Americans for Prosperity (AFP) spending over $600,000 on the ads, which hit Rep. Rick Nolan (D-MN) and Rep. Ann McLane Kuster (D-NH). The ads are tailored to each candidate, and the one targeting Kuster features a woman speaking directly to the camera.

"Millions of people can't see their own doctors, and millions are paying more and getting less. Obamacare doesn't work, it just doesn't work," the woman said. Then a voiceover in the ad directs viewers to "tell Congresswoman Kuster to stop thinking about politics and start thinking about people."

The Nolan ad is much more dramatic. In it a man named Randy Westby talks about how his insurance plan was canceled under Obamacare.

"I received notice that my insurance was no longer qualified," Westby said. "I have had three heart attacks in the last six years. Healthcare is something that's essential and my life depends on it."

A narrator in the ad then interjects.

"Obamacare is hurting Minnesotans and Congressman Rick Nolan voted to keep it," the narrator said.

"Congressman Nolan, Obamacare needs to be repealed. It was a big lie," Wesby then said.

The ads are especially notable given that AFP stayed out of the effort that was popular among tea partiers to defund Obamacare.

Nolan opposed repealing Obamacare but he's also criticized President Barack Obama for the rollout of healthcare.gov. Kuster and Nolan also voted in favor of the House GOP Keep Your Health Plan Act in November, according to Politico. That proposal aimed to let Americans keep their health insurance plans through next year.

Watch the Kuster ad here.

Watch the Nolan ad here.

(Photo credit: YouTube)

Sen. Ted Cruz (R-TX) will deliver a speech at the Gridiron Club's annual 2014 dinner.

Cruz will be the Republican speaker at the prestigious dinner. A Democratic speaker has not been picked yet, according to Politico.

Louisiana Gov. Bobby Jindal (R) and Sen. Amy Klobuchar (D-MN) were the speakers last year.

What's also notable about Cruz speaking at the dinner is that a number of previous Republican presidential hopefuls delivered a speech at the dinner. Mitt Romney, Sen. John McCain (R-AZ), former President George H.W. Bush and former Sen. Elizabeth Dole (R-NC) all spoke at the dinner in years past.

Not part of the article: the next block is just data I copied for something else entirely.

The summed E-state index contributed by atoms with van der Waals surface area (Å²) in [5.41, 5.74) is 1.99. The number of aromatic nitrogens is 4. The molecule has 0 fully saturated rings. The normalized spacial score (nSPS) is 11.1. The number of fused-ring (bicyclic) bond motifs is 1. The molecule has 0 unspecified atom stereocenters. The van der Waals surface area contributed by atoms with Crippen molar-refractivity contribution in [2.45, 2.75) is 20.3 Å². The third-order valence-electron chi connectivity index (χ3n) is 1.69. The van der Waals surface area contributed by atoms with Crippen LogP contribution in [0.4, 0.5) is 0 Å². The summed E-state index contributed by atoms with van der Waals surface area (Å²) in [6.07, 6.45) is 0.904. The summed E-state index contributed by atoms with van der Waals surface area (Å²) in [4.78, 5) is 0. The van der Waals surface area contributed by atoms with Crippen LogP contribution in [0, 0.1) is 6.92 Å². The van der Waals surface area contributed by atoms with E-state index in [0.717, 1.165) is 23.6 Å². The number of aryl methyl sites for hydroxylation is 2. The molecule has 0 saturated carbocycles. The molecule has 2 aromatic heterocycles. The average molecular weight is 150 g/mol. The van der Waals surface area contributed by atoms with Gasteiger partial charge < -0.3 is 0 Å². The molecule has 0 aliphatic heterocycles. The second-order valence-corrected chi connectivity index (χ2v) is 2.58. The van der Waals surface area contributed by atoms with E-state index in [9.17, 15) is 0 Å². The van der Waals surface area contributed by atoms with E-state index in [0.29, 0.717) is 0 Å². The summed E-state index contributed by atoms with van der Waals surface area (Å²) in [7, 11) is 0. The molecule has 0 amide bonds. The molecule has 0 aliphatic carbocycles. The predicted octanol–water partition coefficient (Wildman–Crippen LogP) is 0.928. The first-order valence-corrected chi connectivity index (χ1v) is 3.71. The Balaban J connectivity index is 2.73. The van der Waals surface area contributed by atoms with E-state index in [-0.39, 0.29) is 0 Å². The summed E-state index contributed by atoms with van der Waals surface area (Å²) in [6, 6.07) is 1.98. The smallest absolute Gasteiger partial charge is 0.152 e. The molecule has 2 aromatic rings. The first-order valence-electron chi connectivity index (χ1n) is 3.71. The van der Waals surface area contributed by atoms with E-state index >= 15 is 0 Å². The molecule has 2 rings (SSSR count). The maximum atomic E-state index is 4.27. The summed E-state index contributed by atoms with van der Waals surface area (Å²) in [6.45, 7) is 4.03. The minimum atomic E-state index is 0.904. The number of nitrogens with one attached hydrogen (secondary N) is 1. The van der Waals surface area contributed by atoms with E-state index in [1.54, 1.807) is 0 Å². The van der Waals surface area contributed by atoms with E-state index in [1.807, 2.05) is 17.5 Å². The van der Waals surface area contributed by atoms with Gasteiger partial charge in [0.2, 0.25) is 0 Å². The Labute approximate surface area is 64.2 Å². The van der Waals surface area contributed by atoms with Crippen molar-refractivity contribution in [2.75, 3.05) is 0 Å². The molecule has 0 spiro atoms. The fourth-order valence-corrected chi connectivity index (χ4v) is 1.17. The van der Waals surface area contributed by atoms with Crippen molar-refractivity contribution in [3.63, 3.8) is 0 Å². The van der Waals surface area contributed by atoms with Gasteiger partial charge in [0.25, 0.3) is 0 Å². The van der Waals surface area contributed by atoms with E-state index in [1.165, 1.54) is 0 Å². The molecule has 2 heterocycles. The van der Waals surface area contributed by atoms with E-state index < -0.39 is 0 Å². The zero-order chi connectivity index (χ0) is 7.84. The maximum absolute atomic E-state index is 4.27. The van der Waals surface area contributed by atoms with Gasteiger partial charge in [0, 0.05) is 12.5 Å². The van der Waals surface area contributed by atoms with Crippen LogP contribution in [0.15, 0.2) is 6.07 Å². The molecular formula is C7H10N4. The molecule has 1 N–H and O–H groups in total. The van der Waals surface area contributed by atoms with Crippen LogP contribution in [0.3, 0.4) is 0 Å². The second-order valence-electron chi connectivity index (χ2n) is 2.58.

Cruz has regularly been mentioned as a strong possible Republican presidential candidate in 2016.

Oklahoma Gov. Mary Fallin (R) got a primary challenger this week.

Former state Sen. Randy Brogdon (R) announced Wednesday that he plans to run against Fallin in the GOP primary.

On his website Brodgon said he planned to file the paperwork to challenge Fallin this week.

Brogdon previously ran against Fallin for the GOP nomination back in 2010. He also served as a state senator for Oklahoma's 34th district from 2002 to 2011.

Fallin's office needled Brogdon for making his announcement on Christmas day.

"Governor Fallin is celebrating the birth of our Savior," a statement from Fallin's office said according to Oklahoma's KFOR. "Mr. Brogdon can use this day to discuss politics. We will not."

Fallin has also been an indirect target of the Democratic National Committee recently. Earlier in December the DNC released an ad attacking New Jersey Gov. Chris Christie (R) for making an appearance at a fundraiser for Fallin.

(H/t: Huffington Post)

Updated: December 26, 2013, 4:42 PM

Outside conservative groups quickly denounced the Chamber of Commerce for planning to spend tens of millions to boost pro-business Republicans against challenges from ultra-conservative primary challengers.

The groups responded to a report in The Wall Street Journal that said the Chamber of Commerce plans to spend $50 million to support pro-business establishment Republicans and take control of the Senate in the next election cycle. Those Republicans are the ones outside conservative groups like The Madison Project, FreedomWorks and Senate Conservatives Fund hope to replace with tea-party backed conservative primary challengers.

"Special interests in Washington will do whatever it takes to protect big government Republicans," Senate Conservatives Fund Executive Director Matt Hoskins wrote in an email to TPM on Thursday. "Their ability to get future bailouts, kickbacks, and other favors depends on it."

Read More →

Republicans now have a slight lead on a generic congressional ballot, meaning that Democrats have dropped 13 points in the last two months, according to a new poll.

The CNN/ORC poll released Thursday found that a Republican candidate leads a Democratic candidate on the generic ballot, 49 percent to 44 percent. The new findings from the mid-December poll are a switch from two months ago when Democrats had the advantage over Republicans on the generic ballot. Back then, the same polling outlet found Democrats leading Republicans on the generic ballot, 50 percent to 42 percent.

The shift from Democrats leading on the ballot to Republicans leading on the ballot follows two months in which national attention moved away from the government shutdown and to problems with the rollout of healthcare.gov.

Most of the shift from Democrats to Republicans on the generic ballot comes from movement among male registered voters, CNN Polling Director Keating Holland said.

"Virtually all the movement toward the GOP has come among men, " Holland said. "Fifty-four percent of the female voters chose the Democratic candidate in October; 53 percent pick the Dem now. But among male voters, support for Democratic candidates has gone from 46 percent in October to just 35 percent now."

Holland added that the lead could easily switch back to Democrats in the generic poll.

"A year before the 2010 midterms, for example, the Democrats held a 6-point lead on the generic ballot but the GOP wound up regaining control of the House in that election cycle, thanks to an historic 63-seat pickup," Holland said.

The new CNN/ORC International poll was conducted from Dec. 16 to Dec. 19 among 1,035 adults nationwide over telephone. The poll had a error margin of plus or minus 3 percentage points.